APPLICATIONS 24 HYDRAULICS & PNEUMATICS September 2023 www.hpmag.co.uk To explore the benefits of additive manufacturing (AM) processes in the oil and gas sector, UK industrial valve supplier KOSO Kent Introl has collaborated with global engineering technologies company Renishaw. To support the company’s adoption of AM, Renishaw has installed a RenAM 500Q Flex at the valve manufacturer’s headquarters in Brighouse, West Yorkshire. As the first UK valve parts manufacturer in the oil and gas industry to introduce the technology, Kent Introl will use AM to rapidly develop and produce components for its customers in a more efficient and cost-effective way. Kent Introl engineers and supplies high-quality valves that perform in severe service conditions in oil and gas applications. The company will explore how AM can help optimise part design, provide on-demand services and improve productivity. It will initially use the RenAM 500Q Flex as part of its research and development of new parts. To meet the changing needs of customers the team will also experiment with AM to understand how to diversify production to deliver rapid part development. “Current material and quality standards set by the oil and gas industry, for example by the National Association of Corrosion Engineers (NACE), means that very few manufacturers use AM in this sector,” explained Matthew Charlton, Technical Director at Kent Introl. “However, when some of our larger customers in the industry began requiring additive capabilities, we developed a strategy to invest in AM technology. Renishaw’s system provided the technical capabilities and support we need — we were also happy to invest in a UK manufacturer.” The RenAM 500Q Flex system uses laser powder bed fusion technology to produce components with intricate geometries that are difficult to achieve using traditional manufacturing techniques. It features four 500 W lasers and automated powder handling capabilities to help engineers reduce build time and increase productivity. The system also has additional flexibility that enables users to quickly change metal powders, which can be beneficial in research and development applications where different parts are tested. “Kent Introl’s investment in the RenAM 500Q Flex system is a significant step forward in the adoption of AM technology in the oil and gas industry,” explained Stephen Crownshaw, AM Business Manager at Renishaw. He continued: “While additive manufacturing bureaus could produce parts for any industry, they may not have the industry knowledge to effectively advise oil and gas suppliers. So, by installing the equipment themselves, Kent Introl can use its industry understanding and growing AM knowledge to develop parts and processes that benefit its customers. The team’s knowledge has increased significantly even from acquisition to installation of the machine, so we’re also looking forward to seeing what we can gain from their knowledge of AM in oil and gas. Charlton concluded: “As we use the RenAM 500Q Flex and understand the benefits of AM, we want to explore how it will enable us, and other manufacturers in oil and gas, to shift towards more sustainable and efficient manufacturing processes that meet the demand of a rapidly changing market.” Industrial valve manufacturer introduces AM to oil and gas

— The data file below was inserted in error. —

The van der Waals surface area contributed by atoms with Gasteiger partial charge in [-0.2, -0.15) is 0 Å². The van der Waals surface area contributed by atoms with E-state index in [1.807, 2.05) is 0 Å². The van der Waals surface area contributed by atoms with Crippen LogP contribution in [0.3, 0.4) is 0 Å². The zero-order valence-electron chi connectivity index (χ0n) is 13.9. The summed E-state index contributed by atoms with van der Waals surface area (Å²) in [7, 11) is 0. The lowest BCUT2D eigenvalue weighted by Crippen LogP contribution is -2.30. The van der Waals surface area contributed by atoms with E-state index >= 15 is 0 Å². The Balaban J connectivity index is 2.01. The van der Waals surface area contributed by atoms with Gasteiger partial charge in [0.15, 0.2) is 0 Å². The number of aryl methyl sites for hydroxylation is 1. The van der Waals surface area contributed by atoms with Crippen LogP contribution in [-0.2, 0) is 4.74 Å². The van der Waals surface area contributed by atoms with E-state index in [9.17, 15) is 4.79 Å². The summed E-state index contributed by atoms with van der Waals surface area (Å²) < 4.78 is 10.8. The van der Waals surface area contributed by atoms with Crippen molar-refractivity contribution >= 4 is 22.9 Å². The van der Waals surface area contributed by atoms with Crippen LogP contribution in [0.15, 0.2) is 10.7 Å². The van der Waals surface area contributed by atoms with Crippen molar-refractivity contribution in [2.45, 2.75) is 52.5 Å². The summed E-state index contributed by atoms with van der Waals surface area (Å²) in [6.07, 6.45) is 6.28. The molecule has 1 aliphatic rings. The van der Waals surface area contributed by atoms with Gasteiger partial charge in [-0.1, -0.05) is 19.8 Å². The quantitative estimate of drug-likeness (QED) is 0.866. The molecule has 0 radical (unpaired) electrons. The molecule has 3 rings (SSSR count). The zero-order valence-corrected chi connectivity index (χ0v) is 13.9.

KNOWLEDGE BASE Steve Sands, Technical Consultant at Festo GB explained to H&P, that having spoken to its customers, it’s clear they are experiencing several change drivers that are affecting their business in multiple ways. These include labour shortages in fields and factories, rising energy costs and the need for higher flexibility and productivity. The result is increasing opportunities for automation and robotics. The desire for increased automation is not just localised says Sands. Global technology giants are investing heavily in robotics. He highlights, for example, that Google intends to leverage its machine learning technologies into robotics. It has also invested in its own household service robotics company, Everyday Robots, with some very interesting mobile robot concepts for homes, offices, and factories. He adds that Amazon and Tesla are also pushing into robotic technology. Both have internal automation needs but see many opportunities beyond their own warehouses and factories. Tesla has already revealed its Optimus humanoid robot, literally making big strides in a short space of time. These new entrants into the robotics sector are bound to be disruptive and further drive the pace of change. Sands explains that pneumatics and fluid power in general still have an important role in automation and are key to delivering new robotic solutions: “Typically lightweight and compact, pneumatics offer fast movements coupled with high force density. The Festo concept Cobot shows how pneumatic 26 HYDRAULICS & PNEUMATICS September 2023 www.hpmag.co.uk rotary drives can be installed in individual joints enabling robotic axis to be combined to deliver speed and significant weight savings. Such robots can be programmed for a degree of accuracy that suits most applications, with a great combination of speed, precision, and repeatability either operating independently in applications like lab automation or working alongside humans in Cobot mode.” Getting to grips Sands highlights that Festo has several robotic development projects in train, looking at ultra-lightweight handling systems, reducing moving masses and making it safer for automated assistance devices to work alongside humans. One of these strands has been exploring the use of controlled pneumatics. This, he says, has evolved into a concept cobot that was demonstrated at Hannover Fair and offered some very interesting features which are now being evaluated in industrial applications. These development concepts don’t just demonstrate an interesting diversification of drive technology, they also incorporate improved - and that means simplified - programming and teaching modes, and more flexible end-effectors. Traditionally, vacuum generated by pumps or venturi nozzles with contact through flexible cups or porous plates has been used for most pick and place applications, with specialist Bernoulli non-contact grippers being deployed for very delicate Rapid developments in robotic automation The engineering automation sector has been coping with the accelerating pace of innovation for many years. Beyond general progress, we also experience step-changes that can be triggered by the alignment of technological trends or a major global event like the recent pandemic. With disruptive technologies like Artificial Intelligence entering the mainstream, there are exciting times ahead. Steve Sands, Technical Consultant at Festo GB explains further to H&P. Festo’s pneumatic concept cobot combines unique drive technology with simplified programming We have seen a rapid increase in the use of robotics in automated drug discovery